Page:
Lasting results come from a sustained effort over time. It’s not how much exercise you do in a burst, it’s what you do over the long haul that counts. You need to build a habit of exercise. To do this I suggest you work out how much exercise that , ideally, you’d like to do each week and then ask yourself how much of this you can agree to do every week for as long as you live. This will be your baseline. Your baseline might be one circuit class a week and two walks or it might be something like mine was at the start, which was, two aerobic classes a week. If you do more than your baseline, then, well done! You can congratulate yourself. However, if you set yourself more than you’re prepared to do every week for the rest of your life you might, quite possibly give up, because you’ll feel dejected and exercise might all seem too much.
But if you exercise every week, as a minimum, the amount you have agreed to do for the rest of your life, gradually, over a period of time, you will build up a habit of exercise and exercise will become an automatic part of your everyday life, just like cleaning your teeth, showering or getting dressed. Don’t expect too much of yourself at first. Aim for a manageable,sustained effort. A start stop approach to exercise is a waste of time, as it will have you on a yo-yo of fitness and shape forever. A gradual, consistent approach to exercise will bring about a lasting positive change.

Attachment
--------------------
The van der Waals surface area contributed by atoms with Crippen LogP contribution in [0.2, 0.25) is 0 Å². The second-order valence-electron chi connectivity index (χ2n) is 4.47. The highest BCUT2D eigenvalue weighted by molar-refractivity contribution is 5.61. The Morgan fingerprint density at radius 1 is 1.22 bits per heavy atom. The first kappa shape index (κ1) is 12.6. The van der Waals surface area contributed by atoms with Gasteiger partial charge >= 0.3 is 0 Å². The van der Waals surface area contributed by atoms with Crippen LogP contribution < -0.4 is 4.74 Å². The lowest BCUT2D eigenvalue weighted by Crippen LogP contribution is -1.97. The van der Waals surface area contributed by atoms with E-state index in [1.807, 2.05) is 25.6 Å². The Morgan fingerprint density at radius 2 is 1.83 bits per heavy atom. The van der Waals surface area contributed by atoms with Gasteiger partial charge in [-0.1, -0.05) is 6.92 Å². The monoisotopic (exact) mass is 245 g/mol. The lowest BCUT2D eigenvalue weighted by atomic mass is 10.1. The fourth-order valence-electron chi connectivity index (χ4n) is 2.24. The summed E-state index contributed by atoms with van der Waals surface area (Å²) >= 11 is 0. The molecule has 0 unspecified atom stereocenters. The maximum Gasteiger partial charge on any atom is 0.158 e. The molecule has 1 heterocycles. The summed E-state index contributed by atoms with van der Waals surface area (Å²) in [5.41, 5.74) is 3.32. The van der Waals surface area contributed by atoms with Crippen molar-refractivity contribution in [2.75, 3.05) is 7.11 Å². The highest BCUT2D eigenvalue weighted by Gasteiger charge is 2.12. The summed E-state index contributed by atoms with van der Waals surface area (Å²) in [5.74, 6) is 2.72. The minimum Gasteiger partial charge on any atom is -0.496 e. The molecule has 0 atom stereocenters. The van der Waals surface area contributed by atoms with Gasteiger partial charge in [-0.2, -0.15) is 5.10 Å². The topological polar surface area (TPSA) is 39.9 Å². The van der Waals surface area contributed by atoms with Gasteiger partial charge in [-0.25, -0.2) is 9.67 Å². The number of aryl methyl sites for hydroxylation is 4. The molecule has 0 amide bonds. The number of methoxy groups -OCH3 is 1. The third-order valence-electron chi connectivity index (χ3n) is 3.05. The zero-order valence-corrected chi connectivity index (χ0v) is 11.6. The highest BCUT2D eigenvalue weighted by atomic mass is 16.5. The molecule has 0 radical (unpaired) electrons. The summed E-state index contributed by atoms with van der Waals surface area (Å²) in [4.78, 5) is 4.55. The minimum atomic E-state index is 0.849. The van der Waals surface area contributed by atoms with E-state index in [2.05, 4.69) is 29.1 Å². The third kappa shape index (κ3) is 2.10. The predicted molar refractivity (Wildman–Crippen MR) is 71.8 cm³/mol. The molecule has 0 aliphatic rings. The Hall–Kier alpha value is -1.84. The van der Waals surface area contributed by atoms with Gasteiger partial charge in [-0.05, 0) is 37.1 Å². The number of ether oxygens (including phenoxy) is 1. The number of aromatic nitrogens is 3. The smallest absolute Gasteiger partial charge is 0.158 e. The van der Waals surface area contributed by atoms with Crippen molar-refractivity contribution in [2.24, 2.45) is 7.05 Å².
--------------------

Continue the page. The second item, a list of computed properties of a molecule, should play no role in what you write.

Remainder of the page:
I’ve been exercising regularly since I was 41 years old and in that time I’ve never heard one person, after exercising say that they wish they hadn’t done their exercise. On the other hand what I’ve learnt consistently in relation to exercise all these years are comments like, “I’m so glad I did my workout. ” or ” I’m so glad I went for my walk or my run or my bike ride.” Exercise makes one feel more in tune with life and more pleased and proud of oneself. I know what exercise has done for me and I wish the same for you.